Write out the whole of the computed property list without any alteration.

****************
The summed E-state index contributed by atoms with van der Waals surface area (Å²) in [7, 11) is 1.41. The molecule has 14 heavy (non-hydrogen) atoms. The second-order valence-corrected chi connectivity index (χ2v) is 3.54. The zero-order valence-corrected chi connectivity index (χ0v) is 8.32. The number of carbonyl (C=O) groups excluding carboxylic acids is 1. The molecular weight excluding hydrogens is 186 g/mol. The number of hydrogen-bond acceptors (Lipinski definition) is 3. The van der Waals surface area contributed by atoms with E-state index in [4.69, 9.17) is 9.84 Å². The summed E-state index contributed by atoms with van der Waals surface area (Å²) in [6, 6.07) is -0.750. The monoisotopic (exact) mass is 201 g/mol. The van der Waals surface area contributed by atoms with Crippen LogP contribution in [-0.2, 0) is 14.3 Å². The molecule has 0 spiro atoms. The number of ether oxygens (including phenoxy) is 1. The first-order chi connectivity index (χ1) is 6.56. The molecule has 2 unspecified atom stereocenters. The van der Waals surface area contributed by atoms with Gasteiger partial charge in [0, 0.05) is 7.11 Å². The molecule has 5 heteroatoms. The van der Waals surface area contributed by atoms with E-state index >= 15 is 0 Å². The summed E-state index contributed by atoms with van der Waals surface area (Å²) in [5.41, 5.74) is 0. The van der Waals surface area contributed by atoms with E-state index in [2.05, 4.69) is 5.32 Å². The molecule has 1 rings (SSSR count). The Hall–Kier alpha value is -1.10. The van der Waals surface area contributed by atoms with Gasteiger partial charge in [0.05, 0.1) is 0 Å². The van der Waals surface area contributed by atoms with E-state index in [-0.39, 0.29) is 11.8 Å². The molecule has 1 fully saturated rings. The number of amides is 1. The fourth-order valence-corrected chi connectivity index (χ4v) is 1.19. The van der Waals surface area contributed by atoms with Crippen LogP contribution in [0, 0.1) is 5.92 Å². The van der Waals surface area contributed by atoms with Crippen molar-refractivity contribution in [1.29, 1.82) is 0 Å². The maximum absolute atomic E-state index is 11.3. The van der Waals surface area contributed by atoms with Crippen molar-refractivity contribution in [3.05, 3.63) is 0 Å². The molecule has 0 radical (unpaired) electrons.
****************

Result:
The summed E-state index contributed by atoms with van der Waals surface area (Å²) in [7, 11) is 1.41. The molecule has 14 heavy (non-hydrogen) atoms. The second-order valence-corrected chi connectivity index (χ2v) is 3.54. The zero-order valence-corrected chi connectivity index (χ0v) is 8.32. The number of carbonyl (C=O) groups excluding carboxylic acids is 1. The molecular weight excluding hydrogens is 186 g/mol. The number of hydrogen-bond acceptors (Lipinski definition) is 3. The van der Waals surface area contributed by atoms with E-state index in [4.69, 9.17) is 9.84 Å². The summed E-state index contributed by atoms with van der Waals surface area (Å²) in [6, 6.07) is -0.750. The monoisotopic (exact) mass is 201 g/mol. The van der Waals surface area contributed by atoms with Crippen LogP contribution in [-0.2, 0) is 14.3 Å². The molecule has 0 spiro atoms. The number of ether oxygens (including phenoxy) is 1. The first-order chi connectivity index (χ1) is 6.56. The molecule has 2 unspecified atom stereocenters. The van der Waals surface area contributed by atoms with Gasteiger partial charge in [0, 0.05) is 7.11 Å². The molecule has 5 heteroatoms. The van der Waals surface area contributed by atoms with E-state index >= 15 is 0 Å². The summed E-state index contributed by atoms with van der Waals surface area (Å²) in [5.41, 5.74) is 0. The van der Waals surface area contributed by atoms with E-state index in [2.05, 4.69) is 5.32 Å². The molecule has 1 rings (SSSR count). The Hall–Kier alpha value is -1.10. The van der Waals surface area contributed by atoms with Gasteiger partial charge in [0.05, 0.1) is 0 Å². The van der Waals surface area contributed by atoms with E-state index in [-0.39, 0.29) is 11.8 Å². The molecule has 1 fully saturated rings. The number of amides is 1. The fourth-order valence-corrected chi connectivity index (χ4v) is 1.19. The van der Waals surface area contributed by atoms with Crippen LogP contribution in [0, 0.1) is 5.92 Å². The van der Waals surface area contributed by atoms with Crippen molar-refractivity contribution in [1.29, 1.82) is 0 Å². The maximum absolute atomic E-state index is 11.3. The van der Waals surface area contributed by atoms with Crippen molar-refractivity contribution in [3.05, 3.63) is 0 Å². The molecule has 0 radical (unpaired) electrons.